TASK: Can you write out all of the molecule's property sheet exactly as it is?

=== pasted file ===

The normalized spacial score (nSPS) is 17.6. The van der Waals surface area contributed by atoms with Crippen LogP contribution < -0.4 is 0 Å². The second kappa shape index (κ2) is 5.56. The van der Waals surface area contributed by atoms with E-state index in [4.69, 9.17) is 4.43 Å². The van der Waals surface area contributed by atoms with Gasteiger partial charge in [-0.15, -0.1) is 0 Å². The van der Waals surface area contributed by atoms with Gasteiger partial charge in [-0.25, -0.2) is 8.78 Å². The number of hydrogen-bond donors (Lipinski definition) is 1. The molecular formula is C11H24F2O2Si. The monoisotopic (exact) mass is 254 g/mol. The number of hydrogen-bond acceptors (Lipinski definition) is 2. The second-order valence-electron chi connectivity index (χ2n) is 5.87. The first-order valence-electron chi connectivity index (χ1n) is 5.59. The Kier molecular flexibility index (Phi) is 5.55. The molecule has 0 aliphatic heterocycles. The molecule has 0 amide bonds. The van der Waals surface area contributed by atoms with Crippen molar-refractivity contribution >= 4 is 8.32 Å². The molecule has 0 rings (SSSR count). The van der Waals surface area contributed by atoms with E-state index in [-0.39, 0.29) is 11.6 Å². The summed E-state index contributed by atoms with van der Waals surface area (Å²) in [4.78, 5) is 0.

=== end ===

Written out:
The normalized spacial score (nSPS) is 17.6. The van der Waals surface area contributed by atoms with Crippen LogP contribution < -0.4 is 0 Å². The second kappa shape index (κ2) is 5.56. The van der Waals surface area contributed by atoms with E-state index in [4.69, 9.17) is 4.43 Å². The van der Waals surface area contributed by atoms with Gasteiger partial charge in [-0.15, -0.1) is 0 Å². The van der Waals surface area contributed by atoms with Gasteiger partial charge in [-0.25, -0.2) is 8.78 Å². The number of hydrogen-bond donors (Lipinski definition) is 1. The molecular formula is C11H24F2O2Si. The monoisotopic (exact) mass is 254 g/mol. The number of hydrogen-bond acceptors (Lipinski definition) is 2. The second-order valence-electron chi connectivity index (χ2n) is 5.87. The first-order valence-electron chi connectivity index (χ1n) is 5.59. The Kier molecular flexibility index (Phi) is 5.55. The molecule has 0 aliphatic heterocycles. The molecule has 0 amide bonds. The van der Waals surface area contributed by atoms with Crippen molar-refractivity contribution >= 4 is 8.32 Å². The molecule has 0 rings (SSSR count). The van der Waals surface area contributed by atoms with E-state index in [-0.39, 0.29) is 11.6 Å². The summed E-state index contributed by atoms with van der Waals surface area (Å²) in [4.78, 5) is 0.